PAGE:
Diane Pedrotty Bryant, Ph.D. is the associate dean for teacher education and a professor in the department of special education at The University of Texas at Austin. Her current research work includes conducting intervention research in early mathematics.

02/4/2010:
"My daughter Kylie who is in the 4th grade has almost ever issue mentioned in the article 'Math disability in Children'. I noticed Dr. Diane Pedrotty Bryant is here in Austin. I would give anything to meet with her and briefly discuss all of our concerns in hopes of receiving 'any' directions that would help my daughter. I am so desperate! It breaks my heart to see her so willing to learn but it is so difficult for her. I pulled her out of the RRISD 2 years ago because the teachers were simply ignoring her needs (she was even in Special Ed) and she was just sitting day after day in the classroom doing virtually nothing. Kids were teasing her and no one seem to care enough to help. I have taken her to numerous doctors who recommended ADD medicine that made no difference, she has been through years of OT, Speech, tutoring, and anything else I could find that might help her. Now that I am home schooling she is at least happy and not being teased. Her confidence is up an! d she is learning. I am just desperately seeking help as to what I should or should not be doing to help her be as successful as she possibly can be. Please Dr. Bryant, want take just a few minutes to meet with me? I promise to keep it short and to the point. Thank you for taking the time to at least read this email. Sincerely, Sherry Jennings 905 Catalpa Cove Round Rock, TX 78665 512-658-7176 "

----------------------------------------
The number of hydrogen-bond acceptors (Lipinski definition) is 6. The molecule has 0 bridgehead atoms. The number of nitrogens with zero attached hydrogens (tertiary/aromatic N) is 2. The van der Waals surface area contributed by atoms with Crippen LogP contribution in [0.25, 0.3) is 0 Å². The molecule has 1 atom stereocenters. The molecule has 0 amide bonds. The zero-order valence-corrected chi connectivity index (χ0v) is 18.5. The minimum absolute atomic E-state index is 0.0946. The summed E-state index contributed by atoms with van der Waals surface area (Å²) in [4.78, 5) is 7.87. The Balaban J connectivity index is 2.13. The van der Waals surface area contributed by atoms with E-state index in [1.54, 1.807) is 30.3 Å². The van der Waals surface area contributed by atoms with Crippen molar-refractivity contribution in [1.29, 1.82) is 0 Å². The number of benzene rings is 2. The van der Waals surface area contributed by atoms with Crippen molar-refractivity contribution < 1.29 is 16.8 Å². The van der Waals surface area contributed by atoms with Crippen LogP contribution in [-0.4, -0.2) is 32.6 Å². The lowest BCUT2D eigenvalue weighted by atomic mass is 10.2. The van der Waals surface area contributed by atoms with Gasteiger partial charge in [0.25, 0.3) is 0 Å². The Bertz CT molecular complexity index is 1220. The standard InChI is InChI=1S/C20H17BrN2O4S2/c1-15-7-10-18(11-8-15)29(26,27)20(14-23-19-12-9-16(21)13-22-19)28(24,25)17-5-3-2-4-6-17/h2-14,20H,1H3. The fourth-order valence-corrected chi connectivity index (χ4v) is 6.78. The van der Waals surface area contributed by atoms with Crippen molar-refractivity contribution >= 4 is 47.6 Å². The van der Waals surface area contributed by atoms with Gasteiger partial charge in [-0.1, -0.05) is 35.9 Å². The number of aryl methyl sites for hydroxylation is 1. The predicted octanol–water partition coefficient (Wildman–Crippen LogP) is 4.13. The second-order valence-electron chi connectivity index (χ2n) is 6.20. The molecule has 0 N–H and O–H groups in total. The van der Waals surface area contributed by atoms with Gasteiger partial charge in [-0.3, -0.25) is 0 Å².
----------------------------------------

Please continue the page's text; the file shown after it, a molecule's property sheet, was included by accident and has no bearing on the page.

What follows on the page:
11/24/2009:
"My son exhibits issues with math, but reads at 6.2 grade level in 3d grade. He has a pheriphal eye problems.We asked for his work to be enlarged.When they do it he goes up 1 to 2 grade levels.When they dont he is one off from the correct answer. any suggestions to help. "
10/27/2009:
"Please parents, don't be so quick to label your children LD, having helped my children with their homework throughout these yrs, ( 9th grader & 3rd grader) I can say honestly, the kids are not learning correctly at school anymore, if you notice they jump around with all kinds of different topics, therefore they are not able to really master anything, I copied a list of all the things they are expected to learn for those standardized tests & as a mom, I am very disgusted, they are being forced to handle entirely too much work in too short of a time frame, If schools would break down the work & teach in sections the kids would do much better, EX: Kdg- Number sense(give them 2-3 wks to learn a topic,like counting, then place value,then adding which consists of regular addition, then regrouping addition-- next subtraction, then regrouping subtraction-- etc. I believe if they try that, by the end of the yr. the kids would be blowing their minds with all that they have actually learned, then send math packets home for the summer to keep them sharp, once they return back to school start all over again (2-3 wks on those topics again). constant repetition with longer time frames to master concepts being taught, should real! ly help our children develop all they need to excel in math then. Maybe we as parents should start seeing what part we can play in changing this foolish system they have in place. they are stressing our kids out unneccessarily, not to mention the parents who are having to help them learn this math too. "
10/19/2009:
"yup my son has this help"
09/24/2009:
"I am so frustrated with my daughter. I spoke to the teacher for 30 min about her acting so helpless in class. she can't grasp or remember basic addition, subtraction, monies, and time. I am at such a loss. Does anyone have information on testing for math disabilities? I am in ogle county. she was on ADHD meds but it made her sick. I need a new pediatrician again too. "
09/16/2009:
"This is a very informative article. I've encountered something this year that I've never seen. I have a third grade student that doesn't recognize numbers. Is this dyscalculia?"
07/24/2009:
"Check out http://dyscalculiaforum.com for support"
07/21/2009: